Wearable devices, like Fitbits and Jawbone bracelets, make it easy to collect data about our bodies and the physiological processes whirring inside them. In recent years, sleep-tracking has joined step-counting and calorie-counting as a popular form of self-quantification — it's estimated that 10 percent of American adults already use smart technology to keep tabs on their shuteye and that 50 percent are open to the idea.
Sleep-tracking might seem like the sort of health-conscious behavior that any doctor would applaud. But it actually gets mixed reviews from sleep bigwigs. In a case report published earlier this year, researchers at Rush University and Northwestern University argued that sleep-tracking can cause people to fixate on data that ultimately isn't that meaningful. They also came up with a name for this counterproductive obsession with sleep stats: orthosomnia. Why? Because the "perfectionist quest to achieve perfect sleep is similar to the unhealthy preoccupation with healthy eating, termed orthorexia."
The paper detailed the experiences of three people who went to a sleep clinic because their sleep trackers said they were under-slept. The process of diagnosing and treating these patients' perceived sleep disorders revealed an unwavering loyalty to DIY data. For instance, they trusted their sleep-trackers over polysomnography, the "gold standard" in clinical-grade sleep testing.
Polysomnography, which distinguishes between different sleep stages, offers a more nuanced snapshot of sleep than consumer-grade sleep trackers. Fitbits rely on a method called actigraphy, which doesn't measure sleep per se. Instead, it uses motor activity and rest as proxies for being awake and asleep. This means that lying in bed awake can be misinterpreted as snoozing. So, for insomniacs who spend a lot of time in bed not sleeping, actigraphy may not be so reliable.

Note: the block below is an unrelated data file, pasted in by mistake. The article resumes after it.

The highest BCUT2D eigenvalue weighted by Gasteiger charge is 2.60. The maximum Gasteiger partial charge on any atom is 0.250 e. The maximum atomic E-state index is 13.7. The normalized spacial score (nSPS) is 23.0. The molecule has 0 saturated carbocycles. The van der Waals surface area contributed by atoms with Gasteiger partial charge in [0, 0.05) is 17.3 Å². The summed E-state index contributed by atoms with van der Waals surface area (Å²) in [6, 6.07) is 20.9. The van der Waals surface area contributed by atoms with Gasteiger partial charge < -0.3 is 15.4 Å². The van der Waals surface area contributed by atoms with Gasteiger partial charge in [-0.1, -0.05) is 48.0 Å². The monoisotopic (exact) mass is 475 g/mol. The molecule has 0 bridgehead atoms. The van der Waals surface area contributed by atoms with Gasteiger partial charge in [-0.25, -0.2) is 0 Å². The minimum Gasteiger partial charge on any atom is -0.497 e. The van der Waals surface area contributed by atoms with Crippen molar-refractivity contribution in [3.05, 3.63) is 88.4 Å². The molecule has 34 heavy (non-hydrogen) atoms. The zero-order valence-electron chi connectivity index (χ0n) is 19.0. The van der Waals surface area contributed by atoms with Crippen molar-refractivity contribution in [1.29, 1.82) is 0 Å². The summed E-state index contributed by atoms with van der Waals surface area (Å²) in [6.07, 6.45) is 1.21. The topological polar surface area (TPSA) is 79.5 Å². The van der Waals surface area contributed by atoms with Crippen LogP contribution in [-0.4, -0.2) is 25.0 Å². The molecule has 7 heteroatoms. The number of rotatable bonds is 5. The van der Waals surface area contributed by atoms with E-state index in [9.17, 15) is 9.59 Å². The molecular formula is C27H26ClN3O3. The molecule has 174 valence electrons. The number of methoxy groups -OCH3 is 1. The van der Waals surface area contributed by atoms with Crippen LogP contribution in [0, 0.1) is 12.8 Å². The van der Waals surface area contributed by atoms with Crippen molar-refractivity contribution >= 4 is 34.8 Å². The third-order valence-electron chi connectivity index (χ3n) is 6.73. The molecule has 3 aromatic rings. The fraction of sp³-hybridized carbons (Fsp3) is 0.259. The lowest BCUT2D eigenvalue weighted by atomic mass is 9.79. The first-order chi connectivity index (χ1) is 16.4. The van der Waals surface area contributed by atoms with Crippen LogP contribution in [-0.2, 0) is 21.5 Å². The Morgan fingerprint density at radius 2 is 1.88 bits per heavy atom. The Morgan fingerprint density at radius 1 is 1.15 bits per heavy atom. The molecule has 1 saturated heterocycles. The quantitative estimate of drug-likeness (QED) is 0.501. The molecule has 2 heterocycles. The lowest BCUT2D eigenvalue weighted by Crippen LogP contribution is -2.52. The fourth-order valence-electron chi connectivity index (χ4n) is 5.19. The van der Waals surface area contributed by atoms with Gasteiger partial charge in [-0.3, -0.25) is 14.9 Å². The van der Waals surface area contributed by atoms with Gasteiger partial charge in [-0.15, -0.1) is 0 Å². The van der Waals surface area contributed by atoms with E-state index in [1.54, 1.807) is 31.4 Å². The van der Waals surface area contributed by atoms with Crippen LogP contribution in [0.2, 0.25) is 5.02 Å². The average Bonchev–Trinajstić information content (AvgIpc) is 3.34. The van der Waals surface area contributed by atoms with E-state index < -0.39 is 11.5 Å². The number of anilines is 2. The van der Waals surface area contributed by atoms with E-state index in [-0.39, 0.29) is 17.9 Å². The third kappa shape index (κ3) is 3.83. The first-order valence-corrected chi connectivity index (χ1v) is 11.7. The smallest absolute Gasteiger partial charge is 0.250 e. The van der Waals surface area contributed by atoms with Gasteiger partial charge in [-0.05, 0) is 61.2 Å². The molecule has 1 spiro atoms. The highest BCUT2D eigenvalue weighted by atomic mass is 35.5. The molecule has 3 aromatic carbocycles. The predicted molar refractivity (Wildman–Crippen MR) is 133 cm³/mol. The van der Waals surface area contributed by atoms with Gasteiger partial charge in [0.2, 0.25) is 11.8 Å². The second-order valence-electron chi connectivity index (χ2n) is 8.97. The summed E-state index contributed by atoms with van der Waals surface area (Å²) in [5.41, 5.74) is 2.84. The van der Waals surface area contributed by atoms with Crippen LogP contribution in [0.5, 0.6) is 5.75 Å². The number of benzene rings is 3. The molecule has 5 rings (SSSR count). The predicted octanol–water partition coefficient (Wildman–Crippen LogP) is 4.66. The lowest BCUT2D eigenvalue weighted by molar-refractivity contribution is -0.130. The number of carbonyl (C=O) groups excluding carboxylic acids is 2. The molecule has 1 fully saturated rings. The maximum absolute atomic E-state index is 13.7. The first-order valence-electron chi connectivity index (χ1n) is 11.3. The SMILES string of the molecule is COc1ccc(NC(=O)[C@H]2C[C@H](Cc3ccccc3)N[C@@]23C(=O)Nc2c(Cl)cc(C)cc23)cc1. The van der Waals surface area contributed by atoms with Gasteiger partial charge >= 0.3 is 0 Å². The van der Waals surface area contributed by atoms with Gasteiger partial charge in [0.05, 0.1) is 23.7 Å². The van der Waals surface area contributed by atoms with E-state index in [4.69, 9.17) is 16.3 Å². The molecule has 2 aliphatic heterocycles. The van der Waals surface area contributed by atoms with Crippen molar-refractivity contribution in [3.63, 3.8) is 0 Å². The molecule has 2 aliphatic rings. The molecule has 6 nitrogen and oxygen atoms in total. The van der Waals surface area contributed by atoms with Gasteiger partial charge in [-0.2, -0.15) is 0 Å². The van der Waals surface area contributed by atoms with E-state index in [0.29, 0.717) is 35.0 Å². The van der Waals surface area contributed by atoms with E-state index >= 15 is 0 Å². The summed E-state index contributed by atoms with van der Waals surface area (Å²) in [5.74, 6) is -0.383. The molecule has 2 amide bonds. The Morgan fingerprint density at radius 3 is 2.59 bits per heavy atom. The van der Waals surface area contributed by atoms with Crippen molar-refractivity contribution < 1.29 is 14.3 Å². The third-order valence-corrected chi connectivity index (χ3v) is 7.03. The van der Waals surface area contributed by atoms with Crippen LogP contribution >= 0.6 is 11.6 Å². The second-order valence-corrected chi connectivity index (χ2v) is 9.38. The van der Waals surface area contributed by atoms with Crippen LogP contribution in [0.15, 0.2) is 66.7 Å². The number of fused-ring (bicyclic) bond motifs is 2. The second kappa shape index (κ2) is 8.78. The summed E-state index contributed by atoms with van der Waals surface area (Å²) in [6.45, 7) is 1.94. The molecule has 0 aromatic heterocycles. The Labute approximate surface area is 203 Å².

Patients' attachment to their sleep trackers also interfered with their ability to finish Cognitive Behavioral Therapy, a non-drug treatment method for insomnia. One part of CBT(i), called sleep restriction, requires people to get out of bed when they can't sleep. The goal is to train people to associate being in bed with being asleep (and nothing else). Practicing sleep restriction often leads to a temporary reduction in sleep — it's a normal, albeit controversial, part of the treatment. But, when sleep-tracking data revealed a dip in nightly sleep duration, patients weren't inclined to stick out their 6-to-8 week course of CBT.
Overall, the patients struggled to put down their wearables and accept the limitations of their own data. The obvious takeaway from the study is that sleep-tracking isn't a guaranteed path to understanding or improving sleep. But that doesn't mean actigraphy is useless or harmful in every context. Researchers allowed for the possibility that sleep trackers could be integrated into insomnia treatment regimens. Patients in the current study didn't succeed, but there's still hope for "other patients who are less persistent in their beliefs."
Sleep-tracking comes with pros and cons, just like most endeavors in the quantified self. Consider, for example, the protracted debate over 23andMe and other genome sequencing services. Banking millions of saliva samples has been a boon to population genetics. But, at some point, 23andMe faced criticism for overstating the clinical significance of direct-to-consumer genetic testing.
So, where does that leave people who are flirting with the idea of tracking their sleep (and not looking to visit a sleep clinic)? Well, based on this paper and my conversations with experts, sleep-tracking poses the least risk, and potentially the greatest benefit, if:
1) You're really curious. And you can learn information about yourself without imposing undue meaning on it.
2) Your sleep habits aren't up to snuff and daily sleep-tracker reports will give you the push you need to pause Netflix and hit the sack at a reasonable hour. But, if you can see yourself slipping into orthosomnia, find a plan b.
I'm all for learning information about myself — at least, when I think the information will please me or won't matter to me. I assume a lot of people have a similarly flawed relationship with self-discovery. As for tracking my sleep? Pass. Numbers that don't matter seem like an easy thing to obsess over. And obsession is the ultimate upper.